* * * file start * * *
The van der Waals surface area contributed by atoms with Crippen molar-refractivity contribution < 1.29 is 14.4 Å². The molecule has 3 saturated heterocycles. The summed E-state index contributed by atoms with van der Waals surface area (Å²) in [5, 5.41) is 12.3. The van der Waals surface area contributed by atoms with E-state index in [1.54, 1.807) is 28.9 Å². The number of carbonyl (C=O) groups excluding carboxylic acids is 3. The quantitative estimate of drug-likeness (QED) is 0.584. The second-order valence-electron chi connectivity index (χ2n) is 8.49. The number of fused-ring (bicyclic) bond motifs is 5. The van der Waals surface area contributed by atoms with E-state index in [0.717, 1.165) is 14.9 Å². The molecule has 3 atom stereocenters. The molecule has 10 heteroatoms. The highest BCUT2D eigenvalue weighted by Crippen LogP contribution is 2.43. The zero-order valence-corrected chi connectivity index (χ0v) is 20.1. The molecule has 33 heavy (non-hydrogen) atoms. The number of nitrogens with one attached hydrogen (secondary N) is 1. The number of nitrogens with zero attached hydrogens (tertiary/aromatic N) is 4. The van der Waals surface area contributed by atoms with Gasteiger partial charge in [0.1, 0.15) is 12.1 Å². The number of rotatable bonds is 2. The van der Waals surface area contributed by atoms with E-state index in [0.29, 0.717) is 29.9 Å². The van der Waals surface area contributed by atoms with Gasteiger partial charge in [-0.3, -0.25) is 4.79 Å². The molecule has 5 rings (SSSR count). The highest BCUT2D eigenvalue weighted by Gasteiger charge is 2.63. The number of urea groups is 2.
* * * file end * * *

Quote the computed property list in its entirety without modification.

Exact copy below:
The van der Waals surface area contributed by atoms with Crippen molar-refractivity contribution < 1.29 is 14.4 Å². The molecule has 3 saturated heterocycles. The summed E-state index contributed by atoms with van der Waals surface area (Å²) in [5, 5.41) is 12.3. The van der Waals surface area contributed by atoms with E-state index in [1.54, 1.807) is 28.9 Å². The number of carbonyl (C=O) groups excluding carboxylic acids is 3. The quantitative estimate of drug-likeness (QED) is 0.584. The second-order valence-electron chi connectivity index (χ2n) is 8.49. The number of fused-ring (bicyclic) bond motifs is 5. The van der Waals surface area contributed by atoms with E-state index in [0.717, 1.165) is 14.9 Å². The molecule has 3 atom stereocenters. The molecule has 10 heteroatoms. The highest BCUT2D eigenvalue weighted by Crippen LogP contribution is 2.43. The zero-order valence-corrected chi connectivity index (χ0v) is 20.1. The molecule has 33 heavy (non-hydrogen) atoms. The number of nitrogens with one attached hydrogen (secondary N) is 1. The number of nitrogens with zero attached hydrogens (tertiary/aromatic N) is 4. The van der Waals surface area contributed by atoms with Gasteiger partial charge in [0.1, 0.15) is 12.1 Å². The number of rotatable bonds is 2. The van der Waals surface area contributed by atoms with E-state index in [0.29, 0.717) is 29.9 Å². The van der Waals surface area contributed by atoms with Gasteiger partial charge in [-0.3, -0.25) is 4.79 Å². The molecule has 5 rings (SSSR count). The highest BCUT2D eigenvalue weighted by Gasteiger charge is 2.63. The number of urea groups is 2.